Economic conditions, however, did not show signs of recovery
until April 1975.
> I n the recession of the early 1980s, stock markets began to recover after hitting their lows in August 1982, but their related
economies did not recover until about four months later.
S&P 500 Index Rebound During
The 1981-1983 Recession
S&P 500 Index Rebound During
The 1974-1975 Recession
180
Economy in recession
120
Economy in recession
160
110
100
Stock markets
began recovering
before the
recession
was over
90
80
Stock markets
began recovering
before the
recession
was over
140
120
100
70
60
1972
1973
1974
1975
80
1976
1981
1982
1983
1984
Source: RBC Asset Management, National Bureau of Economic Research
Source: RBC Asset Management, National Bureau of Economic Research
How does this lag affect investors?
The lag between the stock market cycle and the economic cycle creates a challenge for investors, as strong emotions at both peaks and
troughs push people into buying high and selling low — exactly the opposite of what they should be doing.
The Stock Market And The Economy: How The Two Cycles Are Related
Exuberance makes
investors want to
TOP OF
buy more stocks STOCK MARKET CYCLE
at high prices.
PEAK OF
ECONOMIC CYCLE
Economy in recession. Currently, the
Canadian economy and stock markets
are somewhere on the curves within
this shaded area.
STOCK MARKET CYCLE
Stock market recovery
begins while economy
is still in recession
and media headlines
are still negative.
ECONOMIC CYCLE
Worry pushes investors
to sell their stocks when
values drop, rather than
buy more and ride out
the market bottom.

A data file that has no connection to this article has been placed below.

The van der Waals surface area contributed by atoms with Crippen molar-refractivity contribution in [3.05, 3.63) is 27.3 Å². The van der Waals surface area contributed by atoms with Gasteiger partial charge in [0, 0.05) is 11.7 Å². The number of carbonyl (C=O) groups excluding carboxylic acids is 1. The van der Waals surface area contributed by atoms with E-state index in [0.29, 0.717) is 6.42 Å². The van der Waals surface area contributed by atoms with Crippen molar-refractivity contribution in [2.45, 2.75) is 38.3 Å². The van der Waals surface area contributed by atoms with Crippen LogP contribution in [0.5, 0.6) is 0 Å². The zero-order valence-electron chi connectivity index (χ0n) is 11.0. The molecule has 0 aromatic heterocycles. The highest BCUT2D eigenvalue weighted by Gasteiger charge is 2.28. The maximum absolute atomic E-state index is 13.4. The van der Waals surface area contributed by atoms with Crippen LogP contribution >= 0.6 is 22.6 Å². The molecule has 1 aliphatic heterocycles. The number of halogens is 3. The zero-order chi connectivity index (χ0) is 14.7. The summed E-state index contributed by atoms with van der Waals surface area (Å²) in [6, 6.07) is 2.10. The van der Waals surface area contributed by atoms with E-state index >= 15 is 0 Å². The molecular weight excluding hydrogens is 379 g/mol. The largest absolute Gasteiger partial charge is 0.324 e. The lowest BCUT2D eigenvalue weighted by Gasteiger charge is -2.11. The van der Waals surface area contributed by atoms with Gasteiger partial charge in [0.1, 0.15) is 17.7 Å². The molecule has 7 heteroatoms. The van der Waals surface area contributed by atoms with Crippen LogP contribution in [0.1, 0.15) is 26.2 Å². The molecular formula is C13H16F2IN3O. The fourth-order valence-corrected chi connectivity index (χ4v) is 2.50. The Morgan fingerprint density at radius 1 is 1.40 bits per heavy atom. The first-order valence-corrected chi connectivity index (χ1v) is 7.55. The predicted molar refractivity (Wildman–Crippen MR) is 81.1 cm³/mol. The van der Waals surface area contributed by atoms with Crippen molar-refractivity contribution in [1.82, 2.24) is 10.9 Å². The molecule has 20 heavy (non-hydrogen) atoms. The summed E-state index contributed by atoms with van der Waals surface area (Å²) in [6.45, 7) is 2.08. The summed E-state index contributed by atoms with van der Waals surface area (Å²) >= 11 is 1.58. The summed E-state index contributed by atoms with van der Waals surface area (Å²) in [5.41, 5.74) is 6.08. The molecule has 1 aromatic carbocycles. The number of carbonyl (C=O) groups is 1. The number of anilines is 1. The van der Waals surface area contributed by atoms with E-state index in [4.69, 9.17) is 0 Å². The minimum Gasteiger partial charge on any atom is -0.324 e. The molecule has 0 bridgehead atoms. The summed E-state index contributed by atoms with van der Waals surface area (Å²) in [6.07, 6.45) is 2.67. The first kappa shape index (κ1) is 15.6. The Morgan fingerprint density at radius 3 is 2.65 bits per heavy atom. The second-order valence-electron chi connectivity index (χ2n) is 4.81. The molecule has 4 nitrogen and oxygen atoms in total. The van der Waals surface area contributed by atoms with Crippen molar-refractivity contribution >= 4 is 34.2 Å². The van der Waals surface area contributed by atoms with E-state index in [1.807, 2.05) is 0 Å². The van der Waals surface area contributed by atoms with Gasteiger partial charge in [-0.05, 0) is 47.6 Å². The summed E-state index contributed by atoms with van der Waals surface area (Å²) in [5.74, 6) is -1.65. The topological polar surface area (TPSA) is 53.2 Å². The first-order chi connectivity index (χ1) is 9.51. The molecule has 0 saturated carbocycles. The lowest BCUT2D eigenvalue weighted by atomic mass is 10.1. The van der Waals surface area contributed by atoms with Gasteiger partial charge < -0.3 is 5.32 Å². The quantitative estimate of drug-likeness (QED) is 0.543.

For illustrative purposes only
BOTTOM OF
STOCK MARKET
CYCLE
Investors hesitate to invest
even as the market begins
to recover.
TROUGH OF
ECONOMIC
CYCLE
Time
What does this mean for investment portfolios?
Based on the S&P/TSX Composite Index for the 10 years ending December 31, 2008, those who stayed invested through the full economic
cycle earned 5.3%. Those who tried to time the market by buying and selling often did not do as well. Sitting on the sidelines waiting for the
market to recover and missing just the 10 best trading days produced a return of only -0.8%. Missing the 30 best and 50 best trading days
earned returns of -7.7% and -12.7% respectively.
2
Economic and Stock Market Cycles
Massive government intervention poised to make a difference
Through the use of monetary and fiscal policies, governments aim to stimulate the economy during recessions and to moderate
growth when the economy is expanding too rapidly. Listed below are some of the aggressive actions governments worldwide are
taking to limit the effects of the current recession.
Government Actions Aimed At Stimulating The Economy
MONETARY POLICY
How governments and central banks control the money supply and interest rates.
POSSIBLE ACTION
ACTION TAKEN RECENTLY
DESIRED EXPANSIONARY OUTCOME
Raise
or lower
interest rates
The Bank of Canada overnight rate has been
decreased to its historic low of 0.50%.
The central banks of many countries around
the world have also reduced their rates.
Low borrowing costs will stimulate the
economy by enabling businesses and
individuals to access loans that increase
spending.
Increase or
decrease the
money supply
The U.S. and the U.K.’s quantitative easing
strategies (i.e., printing new money to inject into
the system) are underway. The Bank of Canada
has hinted at this as a possible future policy, if
and when necessary.
More money flowing through the economy
improves liquidity and credit conditions,
and in turn encourages more business and
consumer spending.
FISCAL POLICY
How governments adjust their spending and taxation to influence the economy.
POSSIBLE ACTION
ACTION TAKEN RECENTLY
DESIRED EXPANSIONARY OUTCOME
Increase
or decrease
spending on
government programs
Of the $40B of fiscal stimulus introduced by
Canada’s federal budget in January 2009,
about $27B is allocated to spending
programs. The U.S. and other countries